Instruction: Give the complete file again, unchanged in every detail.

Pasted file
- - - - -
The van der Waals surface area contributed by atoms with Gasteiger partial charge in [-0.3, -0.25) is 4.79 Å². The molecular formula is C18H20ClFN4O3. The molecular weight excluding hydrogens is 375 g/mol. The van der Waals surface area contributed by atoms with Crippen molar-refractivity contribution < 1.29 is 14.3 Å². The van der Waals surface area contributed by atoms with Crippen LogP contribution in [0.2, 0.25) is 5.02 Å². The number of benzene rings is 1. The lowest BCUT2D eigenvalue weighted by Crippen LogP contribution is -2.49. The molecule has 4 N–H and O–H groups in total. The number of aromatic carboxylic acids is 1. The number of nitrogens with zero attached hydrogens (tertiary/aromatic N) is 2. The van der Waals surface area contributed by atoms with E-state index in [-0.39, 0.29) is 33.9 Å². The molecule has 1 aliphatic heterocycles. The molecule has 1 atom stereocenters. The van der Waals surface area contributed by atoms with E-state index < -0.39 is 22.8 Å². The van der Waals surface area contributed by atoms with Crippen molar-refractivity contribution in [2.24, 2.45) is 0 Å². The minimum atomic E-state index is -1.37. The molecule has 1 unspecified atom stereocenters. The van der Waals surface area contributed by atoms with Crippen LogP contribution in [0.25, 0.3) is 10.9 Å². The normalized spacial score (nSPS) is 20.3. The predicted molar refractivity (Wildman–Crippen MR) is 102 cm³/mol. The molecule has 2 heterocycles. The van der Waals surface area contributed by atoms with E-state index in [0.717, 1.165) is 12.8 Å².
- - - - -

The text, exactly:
The van der Waals surface area contributed by atoms with Gasteiger partial charge in [-0.3, -0.25) is 4.79 Å². The molecular formula is C18H20ClFN4O3. The molecular weight excluding hydrogens is 375 g/mol. The van der Waals surface area contributed by atoms with Crippen molar-refractivity contribution < 1.29 is 14.3 Å². The van der Waals surface area contributed by atoms with Crippen LogP contribution in [0.2, 0.25) is 5.02 Å². The number of benzene rings is 1. The lowest BCUT2D eigenvalue weighted by Crippen LogP contribution is -2.49. The molecule has 4 N–H and O–H groups in total. The number of aromatic carboxylic acids is 1. The number of nitrogens with zero attached hydrogens (tertiary/aromatic N) is 2. The van der Waals surface area contributed by atoms with E-state index in [-0.39, 0.29) is 33.9 Å². The molecule has 1 aliphatic heterocycles. The molecule has 1 atom stereocenters. The van der Waals surface area contributed by atoms with E-state index < -0.39 is 22.8 Å². The van der Waals surface area contributed by atoms with Crippen molar-refractivity contribution in [2.24, 2.45) is 0 Å². The minimum atomic E-state index is -1.37. The molecule has 1 unspecified atom stereocenters. The van der Waals surface area contributed by atoms with Crippen LogP contribution in [0.25, 0.3) is 10.9 Å². The normalized spacial score (nSPS) is 20.3. The predicted molar refractivity (Wildman–Crippen MR) is 102 cm³/mol. The molecule has 2 heterocycles. The van der Waals surface area contributed by atoms with E-state index in [0.717, 1.165) is 12.8 Å².